Cabo da Roca The Very West of Europe

Cabo da Roca

Cabo da Roca

Cabo da Roca, in the Parque Natural de Sintra-Cascais, is the westernmost point of the European continent. I was there in October. There is a picturesque red lighthouse, a stone pillar with a plaque about Cabo da Roca on its side and a crucifix on top, and a stunning view of the rocky coast.

However, the most memorable feature of Cabo da Roca is probably its winds. The hour and a half I spent there was a battle against the blustery cold wind that blasted this very exposed outcrop of land. In the photo of me by the Cabo da Roca monument, what looks like a salute is a desperate attempt to keep my cap on.

Cabo da Roca.

Another more pleasantly memorable feature is the succulent Carpobrotus edulis plant that, besides grass, grow all over the sandy soil, tenaciously maintaining a hold.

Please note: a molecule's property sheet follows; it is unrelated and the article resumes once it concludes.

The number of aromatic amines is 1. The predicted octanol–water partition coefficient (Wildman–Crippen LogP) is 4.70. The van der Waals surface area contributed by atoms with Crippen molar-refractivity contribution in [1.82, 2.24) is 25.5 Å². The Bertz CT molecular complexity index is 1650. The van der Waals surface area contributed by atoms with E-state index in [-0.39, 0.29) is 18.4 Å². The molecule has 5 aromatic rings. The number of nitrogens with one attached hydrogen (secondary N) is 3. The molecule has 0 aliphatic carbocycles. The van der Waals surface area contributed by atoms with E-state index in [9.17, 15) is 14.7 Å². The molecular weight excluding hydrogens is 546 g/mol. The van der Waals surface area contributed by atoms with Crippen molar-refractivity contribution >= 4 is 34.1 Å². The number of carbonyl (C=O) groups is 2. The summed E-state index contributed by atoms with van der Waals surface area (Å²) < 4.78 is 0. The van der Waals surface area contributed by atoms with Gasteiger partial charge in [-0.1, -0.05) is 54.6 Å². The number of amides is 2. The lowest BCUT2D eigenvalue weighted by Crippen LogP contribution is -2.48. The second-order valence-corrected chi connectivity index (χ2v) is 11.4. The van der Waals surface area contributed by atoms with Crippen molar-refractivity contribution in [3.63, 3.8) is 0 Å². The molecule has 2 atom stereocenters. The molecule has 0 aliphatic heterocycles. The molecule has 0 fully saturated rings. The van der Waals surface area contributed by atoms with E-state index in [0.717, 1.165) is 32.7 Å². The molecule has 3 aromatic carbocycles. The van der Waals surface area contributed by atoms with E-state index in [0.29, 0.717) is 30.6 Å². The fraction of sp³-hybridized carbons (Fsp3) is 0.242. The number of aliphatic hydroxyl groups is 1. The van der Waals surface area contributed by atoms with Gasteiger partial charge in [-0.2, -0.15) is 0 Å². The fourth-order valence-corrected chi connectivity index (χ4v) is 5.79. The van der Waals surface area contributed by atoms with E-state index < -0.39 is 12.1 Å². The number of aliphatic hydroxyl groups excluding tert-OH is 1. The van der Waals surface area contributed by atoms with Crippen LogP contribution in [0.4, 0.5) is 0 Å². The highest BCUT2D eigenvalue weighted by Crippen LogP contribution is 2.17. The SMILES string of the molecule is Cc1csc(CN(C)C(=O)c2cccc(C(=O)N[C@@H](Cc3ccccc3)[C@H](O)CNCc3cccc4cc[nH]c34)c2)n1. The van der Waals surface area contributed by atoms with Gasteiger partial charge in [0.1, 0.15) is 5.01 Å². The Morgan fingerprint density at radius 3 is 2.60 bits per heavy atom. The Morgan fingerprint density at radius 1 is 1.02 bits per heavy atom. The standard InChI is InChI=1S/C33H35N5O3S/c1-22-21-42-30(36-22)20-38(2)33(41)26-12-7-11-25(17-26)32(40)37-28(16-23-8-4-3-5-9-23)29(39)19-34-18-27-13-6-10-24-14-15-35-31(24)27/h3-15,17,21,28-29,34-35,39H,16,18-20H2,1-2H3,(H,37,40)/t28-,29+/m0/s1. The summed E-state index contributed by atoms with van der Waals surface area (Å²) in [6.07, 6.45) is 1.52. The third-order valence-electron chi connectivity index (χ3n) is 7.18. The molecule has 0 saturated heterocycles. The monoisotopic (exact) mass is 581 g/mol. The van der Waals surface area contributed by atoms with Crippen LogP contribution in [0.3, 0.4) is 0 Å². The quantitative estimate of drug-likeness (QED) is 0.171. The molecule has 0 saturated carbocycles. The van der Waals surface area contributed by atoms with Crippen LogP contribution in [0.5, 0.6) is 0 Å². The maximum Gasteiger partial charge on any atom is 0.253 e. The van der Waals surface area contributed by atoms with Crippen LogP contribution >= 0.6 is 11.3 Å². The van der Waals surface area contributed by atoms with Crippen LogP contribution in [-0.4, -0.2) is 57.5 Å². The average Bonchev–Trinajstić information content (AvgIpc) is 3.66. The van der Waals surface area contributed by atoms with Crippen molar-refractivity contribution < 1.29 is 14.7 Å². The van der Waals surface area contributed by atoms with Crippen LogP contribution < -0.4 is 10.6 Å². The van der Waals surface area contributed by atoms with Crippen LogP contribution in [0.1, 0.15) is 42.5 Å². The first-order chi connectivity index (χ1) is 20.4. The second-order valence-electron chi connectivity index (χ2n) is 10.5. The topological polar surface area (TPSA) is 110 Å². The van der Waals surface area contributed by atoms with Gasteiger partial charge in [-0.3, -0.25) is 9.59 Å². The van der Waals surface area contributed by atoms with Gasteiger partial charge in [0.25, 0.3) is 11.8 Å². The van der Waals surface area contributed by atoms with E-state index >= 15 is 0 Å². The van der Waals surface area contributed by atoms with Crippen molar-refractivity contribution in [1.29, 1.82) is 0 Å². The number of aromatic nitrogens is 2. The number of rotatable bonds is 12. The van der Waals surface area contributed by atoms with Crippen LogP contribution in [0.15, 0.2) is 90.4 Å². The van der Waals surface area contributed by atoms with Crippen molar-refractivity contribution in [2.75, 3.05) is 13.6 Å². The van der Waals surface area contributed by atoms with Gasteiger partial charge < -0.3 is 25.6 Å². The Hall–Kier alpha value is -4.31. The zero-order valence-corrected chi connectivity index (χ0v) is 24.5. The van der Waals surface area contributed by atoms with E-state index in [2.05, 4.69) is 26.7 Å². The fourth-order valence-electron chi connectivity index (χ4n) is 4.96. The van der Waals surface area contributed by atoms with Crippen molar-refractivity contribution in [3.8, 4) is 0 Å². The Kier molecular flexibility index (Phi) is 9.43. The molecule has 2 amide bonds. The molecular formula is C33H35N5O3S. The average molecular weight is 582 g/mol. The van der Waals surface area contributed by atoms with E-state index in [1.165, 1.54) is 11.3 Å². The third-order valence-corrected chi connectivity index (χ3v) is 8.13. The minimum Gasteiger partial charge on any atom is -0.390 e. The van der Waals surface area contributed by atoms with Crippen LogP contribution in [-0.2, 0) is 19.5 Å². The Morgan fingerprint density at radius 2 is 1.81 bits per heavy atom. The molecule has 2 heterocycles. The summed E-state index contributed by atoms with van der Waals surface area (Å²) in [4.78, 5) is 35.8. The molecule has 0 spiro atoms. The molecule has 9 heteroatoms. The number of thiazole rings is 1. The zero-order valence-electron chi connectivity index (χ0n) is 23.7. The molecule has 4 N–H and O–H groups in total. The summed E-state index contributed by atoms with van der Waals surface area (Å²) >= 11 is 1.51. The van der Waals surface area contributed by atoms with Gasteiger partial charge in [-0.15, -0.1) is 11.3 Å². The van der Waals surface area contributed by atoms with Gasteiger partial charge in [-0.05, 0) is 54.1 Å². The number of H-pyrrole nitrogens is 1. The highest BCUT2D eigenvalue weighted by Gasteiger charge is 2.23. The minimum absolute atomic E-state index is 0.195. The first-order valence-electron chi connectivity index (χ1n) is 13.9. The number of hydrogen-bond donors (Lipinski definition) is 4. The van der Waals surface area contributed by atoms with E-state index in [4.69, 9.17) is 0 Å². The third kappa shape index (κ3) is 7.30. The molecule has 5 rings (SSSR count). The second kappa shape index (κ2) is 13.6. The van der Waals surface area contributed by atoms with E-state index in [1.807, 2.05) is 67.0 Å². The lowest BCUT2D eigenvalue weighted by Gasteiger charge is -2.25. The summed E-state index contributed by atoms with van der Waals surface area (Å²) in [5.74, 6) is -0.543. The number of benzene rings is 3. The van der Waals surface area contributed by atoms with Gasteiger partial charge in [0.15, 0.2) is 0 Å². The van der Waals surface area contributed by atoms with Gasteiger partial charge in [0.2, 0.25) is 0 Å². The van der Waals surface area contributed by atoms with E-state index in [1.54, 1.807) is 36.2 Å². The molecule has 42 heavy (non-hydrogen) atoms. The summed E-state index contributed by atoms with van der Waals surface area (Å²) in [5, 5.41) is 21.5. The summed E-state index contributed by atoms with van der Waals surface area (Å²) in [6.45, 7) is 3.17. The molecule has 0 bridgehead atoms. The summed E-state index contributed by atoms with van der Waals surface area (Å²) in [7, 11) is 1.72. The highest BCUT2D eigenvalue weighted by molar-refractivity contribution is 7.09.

Access - Getting There

Cabo da Roca is about 40 km west of Lisbon and 20 km west of Sintra, making it a very easy day trip by bus out of either place.

© Portugal Visitor

Torre de Belem Cannon

Torre de Belem Cannon

Belem Tower was originally built as a fortification to protect the Lisbon reaches of the River Tagus, though there is no evidence that its cannon were ever fired in anger.

Torre de Belem Cannon
Inside the fortress

History

The early 16th-century tower served more as a prison than a naval gun emplacement and held over 100 political prisoners during the time of Spain's rule over Portugal.

Torre de Belem Cannon
Inside Belem Tower


Belem Tower's other non-military uses included serving as a customs post, telegraph station, a lighthouse, and even a clinic.

Access - Getting There

Av. Brasília, 1400-038 Lisboa, Portugal

Belem Station on the Cascais Line is the nearest railway station to the tower. Belem can also be reached by tram or bus from central Lisbon.

© Portugal Visitor